Hospitality industry says “dime-a-drink” tax hike could be devastating

By Barbara Pash

Despite the deceptively simple catch phrase, bars, restaurants, wineries and alcohol wholesalers think that the “dime-a-drink” proposal to increase the state tax rate on alcoholic beverages will cost them a lot more.

“They can call it 10 cents a drink. I call it $3 a case of beer,” said Jack Milani, a partner in Monaghan’s Pub in Baltimore County. Milani is legislative co-chair of the Maryland State Licensed Beverage Association.

The trade group represents about 1,400 restaurants, bars and package liquor stores, and times have been hard, he said.

“A lot of our people haven’t fully recovered from the last two years of the economic downturn,” Milani said. “We’ve lost establishments in the state.”

Proponents of increasing taxes on alcohol point out that Maryland has one of lowest state tax rates in the country. It was last raised in 1972 for beer and wine, and in 1955 for distilled spirits.

Currently, the state tax is 9 cents per gallon on beer, 40 cents per gallon on wine and $1.50 per gallon on spirits. The increase would add  roughly 10 cents per “drink” across the board. While this seems small, calculations have shown that the actual taxes would increase by 700% to 1,300%.

The current state tax is an excise tax, which is applied at the distributor level.

“A tax increase has to be passed on to the consumer in order to get their profit margins,” said Milani. Making his own calculations based on that assumption, he figured that beer that now costs the public $2.40 is likely to end up costing $3.

There is also concern that an alcohol tax increase will send consumers across the border, to neighboring states and Washington, D.C. to buy their alcohol. Milani said Prince George’s and Montgomery counties would be most affected.

Nick Manis, deputy director of the Maryland Beer Wholesalers Association, said an increase from 9 cents per gallon to $1.16 per gallon represented a 700 percent increase on beer. This increase, which does not take all state taxes into consideration, would have a dramatic impact on the association’s members, 22 family-owned and operated wholesalers across the state.

“This is the alcohol tax they’re talking about. This is the state excise tax that is put on at the manufacturer level. This does not include the 6 percent sales tax,” he said.

Similarly, executive director of the Maryland Wineries Association Kevin Atticks predicted dire consequences for the state’s wine industry. The association represents all 43 wineries in 18 counties, mom-and-pop agricultural operations that would find “any increase in taxes devastating.” Tough economic times have made money tight for wineries, and many established vintners — as well as start-ups — have had problems getting loans.

“Any type of tax increase, we have no choice but to pass it on to the consumer,” Atticks said of the $15.4 million state industry.

However, Maryland Citizens’ Health Initiative and Health Care for All coalition president Vincent DeMarco said the time for the tax increase, for which he has been campaigning throughout summer, has come.

DeMarco figures that the increase he is proposing would mean an extra 60 cents per six pack of beer, 59 cents more per bottle of wine and $2.25 more for a bottle of spirits  “That translates to 10 cents per drink,” he said.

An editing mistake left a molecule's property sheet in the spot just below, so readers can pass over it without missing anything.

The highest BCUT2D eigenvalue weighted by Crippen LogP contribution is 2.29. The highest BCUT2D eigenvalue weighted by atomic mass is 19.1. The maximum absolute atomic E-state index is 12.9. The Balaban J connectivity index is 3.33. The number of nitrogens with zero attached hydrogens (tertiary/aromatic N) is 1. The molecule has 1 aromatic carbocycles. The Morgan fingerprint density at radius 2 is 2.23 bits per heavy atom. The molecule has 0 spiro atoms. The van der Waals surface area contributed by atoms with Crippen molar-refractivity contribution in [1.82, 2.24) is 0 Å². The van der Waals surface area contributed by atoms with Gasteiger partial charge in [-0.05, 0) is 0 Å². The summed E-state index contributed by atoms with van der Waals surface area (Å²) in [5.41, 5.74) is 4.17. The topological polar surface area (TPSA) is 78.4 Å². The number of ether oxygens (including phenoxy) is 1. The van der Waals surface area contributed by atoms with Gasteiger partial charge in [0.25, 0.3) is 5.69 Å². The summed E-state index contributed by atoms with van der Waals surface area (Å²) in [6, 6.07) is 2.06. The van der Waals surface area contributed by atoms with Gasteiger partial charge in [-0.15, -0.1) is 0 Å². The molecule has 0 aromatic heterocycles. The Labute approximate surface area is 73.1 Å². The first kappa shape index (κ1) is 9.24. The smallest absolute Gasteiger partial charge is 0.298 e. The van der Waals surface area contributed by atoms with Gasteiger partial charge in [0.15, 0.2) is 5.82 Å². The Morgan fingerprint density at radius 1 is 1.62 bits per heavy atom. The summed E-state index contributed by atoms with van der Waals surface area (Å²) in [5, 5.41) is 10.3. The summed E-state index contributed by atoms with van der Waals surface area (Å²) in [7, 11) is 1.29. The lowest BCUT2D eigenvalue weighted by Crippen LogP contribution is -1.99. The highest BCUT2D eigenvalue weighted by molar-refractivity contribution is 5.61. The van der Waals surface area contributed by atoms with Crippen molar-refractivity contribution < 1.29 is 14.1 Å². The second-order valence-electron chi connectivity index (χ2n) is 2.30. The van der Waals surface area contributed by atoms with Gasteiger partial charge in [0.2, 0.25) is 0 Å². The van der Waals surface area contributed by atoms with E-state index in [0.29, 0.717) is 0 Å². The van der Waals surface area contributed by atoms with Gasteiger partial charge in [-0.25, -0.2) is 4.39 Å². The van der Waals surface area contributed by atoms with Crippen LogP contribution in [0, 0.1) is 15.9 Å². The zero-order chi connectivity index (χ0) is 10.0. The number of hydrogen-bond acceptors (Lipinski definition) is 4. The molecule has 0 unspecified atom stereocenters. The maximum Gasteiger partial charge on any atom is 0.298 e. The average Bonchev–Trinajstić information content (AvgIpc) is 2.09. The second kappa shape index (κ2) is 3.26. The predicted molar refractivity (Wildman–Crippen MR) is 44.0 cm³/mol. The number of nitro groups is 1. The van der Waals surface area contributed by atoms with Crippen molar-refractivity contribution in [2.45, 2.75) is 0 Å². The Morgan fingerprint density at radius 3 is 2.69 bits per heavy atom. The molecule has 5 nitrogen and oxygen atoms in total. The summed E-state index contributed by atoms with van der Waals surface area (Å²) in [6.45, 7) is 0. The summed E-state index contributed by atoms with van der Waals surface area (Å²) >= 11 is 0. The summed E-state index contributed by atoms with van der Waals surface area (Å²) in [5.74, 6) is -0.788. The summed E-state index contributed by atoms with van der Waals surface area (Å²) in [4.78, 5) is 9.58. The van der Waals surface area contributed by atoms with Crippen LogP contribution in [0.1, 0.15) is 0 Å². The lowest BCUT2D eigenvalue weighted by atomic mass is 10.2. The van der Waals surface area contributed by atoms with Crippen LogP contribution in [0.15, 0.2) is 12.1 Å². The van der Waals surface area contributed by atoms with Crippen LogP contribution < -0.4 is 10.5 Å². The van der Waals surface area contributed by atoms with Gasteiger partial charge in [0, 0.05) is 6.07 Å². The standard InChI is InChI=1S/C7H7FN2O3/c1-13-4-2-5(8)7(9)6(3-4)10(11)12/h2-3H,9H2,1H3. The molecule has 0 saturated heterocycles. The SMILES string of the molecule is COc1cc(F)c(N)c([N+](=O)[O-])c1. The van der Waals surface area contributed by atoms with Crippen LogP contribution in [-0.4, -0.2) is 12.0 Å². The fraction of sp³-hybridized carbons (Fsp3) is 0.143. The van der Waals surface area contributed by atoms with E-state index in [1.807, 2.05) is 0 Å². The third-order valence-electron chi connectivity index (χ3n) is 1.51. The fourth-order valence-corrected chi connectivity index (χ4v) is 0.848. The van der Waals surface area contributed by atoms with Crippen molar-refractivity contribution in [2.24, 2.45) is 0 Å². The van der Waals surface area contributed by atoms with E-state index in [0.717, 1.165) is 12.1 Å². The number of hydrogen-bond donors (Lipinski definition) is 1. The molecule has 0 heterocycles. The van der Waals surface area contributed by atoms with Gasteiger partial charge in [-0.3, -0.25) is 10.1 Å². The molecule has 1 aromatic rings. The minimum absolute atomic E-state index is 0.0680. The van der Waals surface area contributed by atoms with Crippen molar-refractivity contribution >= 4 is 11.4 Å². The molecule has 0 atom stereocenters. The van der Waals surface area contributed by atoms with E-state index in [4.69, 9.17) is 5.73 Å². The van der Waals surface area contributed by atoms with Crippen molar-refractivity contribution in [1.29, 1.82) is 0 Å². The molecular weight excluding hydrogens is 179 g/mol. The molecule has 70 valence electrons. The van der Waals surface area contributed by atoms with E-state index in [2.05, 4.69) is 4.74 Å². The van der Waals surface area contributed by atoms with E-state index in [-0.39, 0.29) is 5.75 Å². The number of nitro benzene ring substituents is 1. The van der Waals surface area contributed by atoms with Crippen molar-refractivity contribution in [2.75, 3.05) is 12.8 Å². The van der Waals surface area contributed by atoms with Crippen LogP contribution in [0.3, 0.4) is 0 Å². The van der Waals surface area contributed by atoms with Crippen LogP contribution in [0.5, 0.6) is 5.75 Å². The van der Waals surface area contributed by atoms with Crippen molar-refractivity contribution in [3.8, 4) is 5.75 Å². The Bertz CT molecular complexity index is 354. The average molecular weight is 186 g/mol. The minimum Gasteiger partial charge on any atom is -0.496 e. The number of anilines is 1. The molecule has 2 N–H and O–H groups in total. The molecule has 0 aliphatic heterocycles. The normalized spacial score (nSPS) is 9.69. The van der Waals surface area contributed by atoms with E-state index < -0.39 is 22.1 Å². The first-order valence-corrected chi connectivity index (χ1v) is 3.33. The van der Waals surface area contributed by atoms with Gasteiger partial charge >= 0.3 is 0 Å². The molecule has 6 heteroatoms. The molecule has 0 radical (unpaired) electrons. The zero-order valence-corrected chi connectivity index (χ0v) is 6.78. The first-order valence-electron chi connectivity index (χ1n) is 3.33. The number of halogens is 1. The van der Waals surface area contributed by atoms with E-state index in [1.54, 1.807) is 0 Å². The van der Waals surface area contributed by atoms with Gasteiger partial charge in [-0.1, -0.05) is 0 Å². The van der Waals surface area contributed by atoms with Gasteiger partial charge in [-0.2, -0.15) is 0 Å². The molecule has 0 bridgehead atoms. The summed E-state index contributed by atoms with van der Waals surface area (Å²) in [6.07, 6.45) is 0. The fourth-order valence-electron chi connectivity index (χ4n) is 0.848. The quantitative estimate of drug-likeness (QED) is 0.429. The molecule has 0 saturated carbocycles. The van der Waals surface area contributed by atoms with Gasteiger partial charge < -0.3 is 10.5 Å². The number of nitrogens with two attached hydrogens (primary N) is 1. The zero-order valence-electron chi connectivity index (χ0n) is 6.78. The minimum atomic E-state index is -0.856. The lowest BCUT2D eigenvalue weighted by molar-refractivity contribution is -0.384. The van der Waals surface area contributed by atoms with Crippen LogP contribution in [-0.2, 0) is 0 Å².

“The people support it,” he said. A poll taken in March 2010  showed 71% of voters are in favor of a tax increase.

Lawmakers seem to support the increase, too. Before the election, DeMarco circulated a petition among legislative candidates asking them supporting the alcohol tax increase. Enough did so that, he said, “We feel we have a majority in the House [of Delegates] and the Senate” to pass a bill.

In 2008, the current alcohol tax raised almost $29 million for the state. In addition to that sum, DeMarco projects that the increased tax would raise $214 million in new revenues. These funds would be used for an array of health services: developmental disabilities, addiction treatment and prevention, mental health, and Maryland Medicaid Trust Fund for childless adults.

An obstacle in DeMarco’s path to pass the tax increase is Gov. Martin O’Malley’s publicly stated opposition to tax increases this legislative session. DeMarco is hoping that the projects the tax would fund make a difference.

“We think the public differentiates among taxes that save lives, and this [tax] does,” he said.

In 2010, the hospitality industry opposed bills to raise the alcohol tax, and it will oppose similar bills this year, said Melvin Thompson, senior vice president for government affairs and public policy for the Restaurant Association of Maryland.

“Last year, supporters tried to sell [the tax increase] on the basis that it was necessary for funding health programs,” Thompson said. “We believe that it’s a little disingenuous and misleading to imply that the only way to adequately fund expanded health care programs is by increasing the alcohol tax.”

Thompson also said that the establishments serving the drinks need to be considered. Many typically operate on a slim 4 percent profit margin, which has been slashed in half because of the economic downturn, he said.

“We can’t afford another burdensome tax as the industry tries to pull itself out of this economy,” said Thompson.

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